This Day in FAA History: April 2nd

Full FAA Chronology at this link.

19590402: FAA announced the adoption of a new “mobile lounge” concept of transporting airline passengers between the terminal building and parked aircraft at Washington’s planned jet airport at Chantilly, Va. Making possible a reduction in terminal building size, the mobile lounge system was intended to eliminate finger docks, tunnels, and other devices to get passengers to their airplane. Although passengers at some European airports traveled between terminal and aircraft on buses, this was the first time that a specially designed vehicle had been proposed for this purpose. On November 27, 1961, FAA reaffirmed the concept for use at the new airport and announced a $4.7 million contract award for 20 mobile lounges.
19710402: FAA realigned its regional field structure in the contiguous 48 States to conform generally with the President’s plan for a common pattern of Federal regional boundaries and regional headquarters. In March 1969, the President had announced a plan calling for 10 standard Federal regions encompassing all 50 States to facilitate service to the public in matters cutting across departmental or agency lines. Conformance with this plan required FAA to establish four new regions–New England, Great Lakes, Rocky Mountain, and Northwest–and to realign the boundaries of four of its five preexisting regions in the contiguous 48 States. The resulting nine regions in the contiguous states, their regional headquarters, and the states each encompassed, were
* New England (Boston): Maine, New Hampshire, Rhode Island, Massachusetts, Connecticut, and Vermont.
* Eastern (New York City): New York, Pennsylvania, Virginia, Maryland, West Virginia, Delaware, New Jersey, and the District of Columbia.
* Southern (Atlanta): North Carolina, South Carolina, Georgia, Florida, Mississippi, Alabama, Tennessee, and Kentucky.
* Great Lakes (Chicago): Illinois, Indiana, Minnesota, Michigan, Ohio, and Wisconsin.
* Central (Kansas City): Missouri, Iowa, Kansas, and Nebraska.
* Southwest (Fort Worth): Texas, Arkansas, Louisiana, Oklahoma, and New Mexico.
* Rocky Mountain (Denver): Colorado, Montana, North Dakota, South Dakota, Utah, and Wyoming.
* Northwest (Seattle): Washington, Idaho, and Oregon.
* Western (Los Angeles): California, Arizona, and Nevada.
FAA was authorized certain deviations from the President’s plan: (1) the agency did not establish a region headquartered at Philadelphia, but instead combined the states that the plan allocated to that region with those allocated to New York; (2) FAA’s Alaskan Region was not combined with the region headquartered at Seattle; (3) and Hawaii continued as the main part of FAA’s Pacific Region, headquartered at Los Angeles, rather than becoming part of a region headquartered at San Francisco. Thus, FAA had 11 regions for the 50 States. (See June 12, 1981.)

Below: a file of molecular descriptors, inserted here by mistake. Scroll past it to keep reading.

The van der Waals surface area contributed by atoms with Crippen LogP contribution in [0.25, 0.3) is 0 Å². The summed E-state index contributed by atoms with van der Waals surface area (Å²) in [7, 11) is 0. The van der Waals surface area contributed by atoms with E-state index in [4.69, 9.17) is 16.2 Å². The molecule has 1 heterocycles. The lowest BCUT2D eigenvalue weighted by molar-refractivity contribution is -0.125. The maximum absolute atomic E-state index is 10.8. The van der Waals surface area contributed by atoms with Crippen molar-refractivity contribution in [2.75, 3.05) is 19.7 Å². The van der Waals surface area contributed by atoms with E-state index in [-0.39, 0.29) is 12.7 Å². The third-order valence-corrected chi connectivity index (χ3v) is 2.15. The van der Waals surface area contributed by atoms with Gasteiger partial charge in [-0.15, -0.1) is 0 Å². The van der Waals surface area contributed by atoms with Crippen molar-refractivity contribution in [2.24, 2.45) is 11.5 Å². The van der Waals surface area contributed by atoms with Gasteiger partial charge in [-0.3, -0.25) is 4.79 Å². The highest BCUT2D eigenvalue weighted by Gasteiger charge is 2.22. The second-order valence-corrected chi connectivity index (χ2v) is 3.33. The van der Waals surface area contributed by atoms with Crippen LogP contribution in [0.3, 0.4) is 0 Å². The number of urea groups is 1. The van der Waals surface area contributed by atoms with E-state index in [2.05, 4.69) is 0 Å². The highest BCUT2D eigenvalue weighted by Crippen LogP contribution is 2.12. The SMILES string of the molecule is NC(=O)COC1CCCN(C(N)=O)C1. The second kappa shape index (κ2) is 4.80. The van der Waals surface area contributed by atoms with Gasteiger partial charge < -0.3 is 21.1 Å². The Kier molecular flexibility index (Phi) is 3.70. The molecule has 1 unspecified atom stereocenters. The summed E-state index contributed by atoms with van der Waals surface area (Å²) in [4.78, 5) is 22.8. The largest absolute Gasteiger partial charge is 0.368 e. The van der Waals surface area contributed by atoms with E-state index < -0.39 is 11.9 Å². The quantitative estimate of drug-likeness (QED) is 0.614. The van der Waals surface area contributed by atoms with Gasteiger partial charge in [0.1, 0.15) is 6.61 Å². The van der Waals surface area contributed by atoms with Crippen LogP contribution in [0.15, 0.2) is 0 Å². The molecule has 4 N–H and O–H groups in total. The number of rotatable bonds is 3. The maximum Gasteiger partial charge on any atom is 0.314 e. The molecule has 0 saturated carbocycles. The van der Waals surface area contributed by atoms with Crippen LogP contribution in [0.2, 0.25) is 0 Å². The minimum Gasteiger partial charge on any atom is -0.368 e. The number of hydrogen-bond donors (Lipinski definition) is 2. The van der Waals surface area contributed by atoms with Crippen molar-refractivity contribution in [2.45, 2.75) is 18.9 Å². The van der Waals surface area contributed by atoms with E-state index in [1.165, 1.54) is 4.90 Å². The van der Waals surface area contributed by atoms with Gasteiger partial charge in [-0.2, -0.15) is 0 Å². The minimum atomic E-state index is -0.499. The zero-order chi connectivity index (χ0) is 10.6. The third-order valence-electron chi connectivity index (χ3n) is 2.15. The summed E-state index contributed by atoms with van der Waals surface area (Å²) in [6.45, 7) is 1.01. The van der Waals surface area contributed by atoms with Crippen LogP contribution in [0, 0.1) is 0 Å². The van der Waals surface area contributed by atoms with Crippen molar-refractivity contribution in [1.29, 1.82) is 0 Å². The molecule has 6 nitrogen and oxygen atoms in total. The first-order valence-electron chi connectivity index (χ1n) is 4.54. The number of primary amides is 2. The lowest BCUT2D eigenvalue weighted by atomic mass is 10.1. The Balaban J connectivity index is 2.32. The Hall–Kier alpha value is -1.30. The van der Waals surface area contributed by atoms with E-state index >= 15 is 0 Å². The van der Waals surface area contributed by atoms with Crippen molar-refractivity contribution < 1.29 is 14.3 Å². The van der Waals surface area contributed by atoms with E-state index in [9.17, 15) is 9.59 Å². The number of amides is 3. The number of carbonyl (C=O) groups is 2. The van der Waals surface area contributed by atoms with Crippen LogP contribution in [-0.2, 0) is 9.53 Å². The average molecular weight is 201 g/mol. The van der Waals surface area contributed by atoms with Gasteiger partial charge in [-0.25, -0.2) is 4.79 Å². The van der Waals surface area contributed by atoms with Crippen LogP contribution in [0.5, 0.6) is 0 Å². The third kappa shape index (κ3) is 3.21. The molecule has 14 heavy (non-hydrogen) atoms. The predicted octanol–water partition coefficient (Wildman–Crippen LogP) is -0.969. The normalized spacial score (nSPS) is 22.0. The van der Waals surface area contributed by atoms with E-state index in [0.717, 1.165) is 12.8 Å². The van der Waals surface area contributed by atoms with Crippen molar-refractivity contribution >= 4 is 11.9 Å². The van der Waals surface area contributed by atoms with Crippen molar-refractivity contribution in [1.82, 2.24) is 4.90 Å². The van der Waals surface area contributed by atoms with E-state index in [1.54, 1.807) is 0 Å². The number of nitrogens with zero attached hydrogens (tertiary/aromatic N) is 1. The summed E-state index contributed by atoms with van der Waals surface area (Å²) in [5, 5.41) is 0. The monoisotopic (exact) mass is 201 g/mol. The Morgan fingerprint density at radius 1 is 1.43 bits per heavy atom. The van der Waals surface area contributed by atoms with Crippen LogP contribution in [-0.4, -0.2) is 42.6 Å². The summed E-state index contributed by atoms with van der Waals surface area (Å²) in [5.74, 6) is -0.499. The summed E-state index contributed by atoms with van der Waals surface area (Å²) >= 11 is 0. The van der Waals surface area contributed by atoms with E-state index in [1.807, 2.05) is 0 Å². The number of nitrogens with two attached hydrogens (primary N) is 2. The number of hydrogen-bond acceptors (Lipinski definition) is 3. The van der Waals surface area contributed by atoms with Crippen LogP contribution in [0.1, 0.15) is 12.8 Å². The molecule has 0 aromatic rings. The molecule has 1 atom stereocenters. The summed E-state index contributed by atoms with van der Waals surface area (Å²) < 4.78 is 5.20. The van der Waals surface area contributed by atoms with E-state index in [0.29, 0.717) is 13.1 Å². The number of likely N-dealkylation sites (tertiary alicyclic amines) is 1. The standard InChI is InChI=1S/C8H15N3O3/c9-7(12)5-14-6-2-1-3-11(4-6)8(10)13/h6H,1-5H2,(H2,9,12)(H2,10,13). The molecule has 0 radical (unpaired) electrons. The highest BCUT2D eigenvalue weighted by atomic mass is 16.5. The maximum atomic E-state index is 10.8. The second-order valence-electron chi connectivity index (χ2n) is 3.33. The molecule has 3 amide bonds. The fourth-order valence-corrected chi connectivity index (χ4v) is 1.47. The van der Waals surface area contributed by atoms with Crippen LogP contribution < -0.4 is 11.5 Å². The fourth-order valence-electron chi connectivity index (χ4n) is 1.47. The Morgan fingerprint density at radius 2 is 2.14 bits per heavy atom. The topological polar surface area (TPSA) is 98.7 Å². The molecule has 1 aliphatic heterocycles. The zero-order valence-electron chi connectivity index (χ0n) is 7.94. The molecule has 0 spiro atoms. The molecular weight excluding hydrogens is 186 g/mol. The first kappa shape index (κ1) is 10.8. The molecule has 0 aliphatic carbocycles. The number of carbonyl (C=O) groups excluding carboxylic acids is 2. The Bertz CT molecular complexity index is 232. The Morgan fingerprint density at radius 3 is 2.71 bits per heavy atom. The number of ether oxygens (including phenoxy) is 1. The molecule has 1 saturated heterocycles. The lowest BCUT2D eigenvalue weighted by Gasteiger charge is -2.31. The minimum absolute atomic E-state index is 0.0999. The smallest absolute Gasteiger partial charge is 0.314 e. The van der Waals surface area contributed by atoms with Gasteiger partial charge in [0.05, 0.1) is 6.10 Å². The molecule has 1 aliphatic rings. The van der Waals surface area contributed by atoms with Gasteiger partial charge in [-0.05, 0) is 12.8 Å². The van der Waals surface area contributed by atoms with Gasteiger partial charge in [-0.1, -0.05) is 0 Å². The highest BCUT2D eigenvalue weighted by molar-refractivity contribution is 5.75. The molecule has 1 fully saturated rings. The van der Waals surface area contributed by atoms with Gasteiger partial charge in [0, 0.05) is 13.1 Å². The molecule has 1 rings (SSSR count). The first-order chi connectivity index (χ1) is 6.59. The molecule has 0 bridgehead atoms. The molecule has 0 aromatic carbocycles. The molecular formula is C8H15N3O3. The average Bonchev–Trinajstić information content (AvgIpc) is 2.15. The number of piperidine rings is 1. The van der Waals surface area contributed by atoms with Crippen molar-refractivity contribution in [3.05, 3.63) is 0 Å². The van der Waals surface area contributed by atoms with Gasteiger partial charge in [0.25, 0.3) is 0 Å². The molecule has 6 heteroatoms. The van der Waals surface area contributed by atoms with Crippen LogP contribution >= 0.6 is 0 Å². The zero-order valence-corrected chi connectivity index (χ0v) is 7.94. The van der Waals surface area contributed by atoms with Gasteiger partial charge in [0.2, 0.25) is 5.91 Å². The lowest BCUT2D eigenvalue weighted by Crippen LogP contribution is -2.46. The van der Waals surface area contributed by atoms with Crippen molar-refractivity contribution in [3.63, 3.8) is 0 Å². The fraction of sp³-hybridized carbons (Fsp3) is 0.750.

At the same time that FAA’s regional realignment went into force, FAA abolished its area offices in the contiguous 48 States (see November 22, 1968), and the responsibilities of the area managers were transferred to the appropriate regional directors. Area coordinators without line authority were stationed at seven locations formerly having area offices (Albuquerque, Houston, Memphis, Miami, Salt Lake City, San Francisco, and Washington, D.C.). In addition, Cleveland and Minneapolis each had a local coordinator with responsibility limited to the city’s metropolitan jurisdiction. These coordinators served as a point of contact for the public on issues involving more than one program area, represented the regional director with the community on nonprogram matters, and advised and assisted program elements of FAA on activities that crossed program lines. In Alaska, FAA also closed the Fairbanks, Juneau, Nome, and King Salmon Area Offices (see May 22, 1969), and area coordinators assumed services formerly performed by those offices.
19710402: The Administrator gave air traffic control facilities increased flexibility in granting pilot routing and altitude requests for all types of aircraft. Conditions permitting, controllers were empowered to: relax the requirements for preferential routings; assign the most economical altitudes; discontinue standard instrument departures; and honor requests for direct radar vectors. These relaxed procedures were made possible by a temporary decline in air traffic during fiscal 1971 (the first such decline since fiscal 1961), which coincided with a general slowdown in the U.S. economy.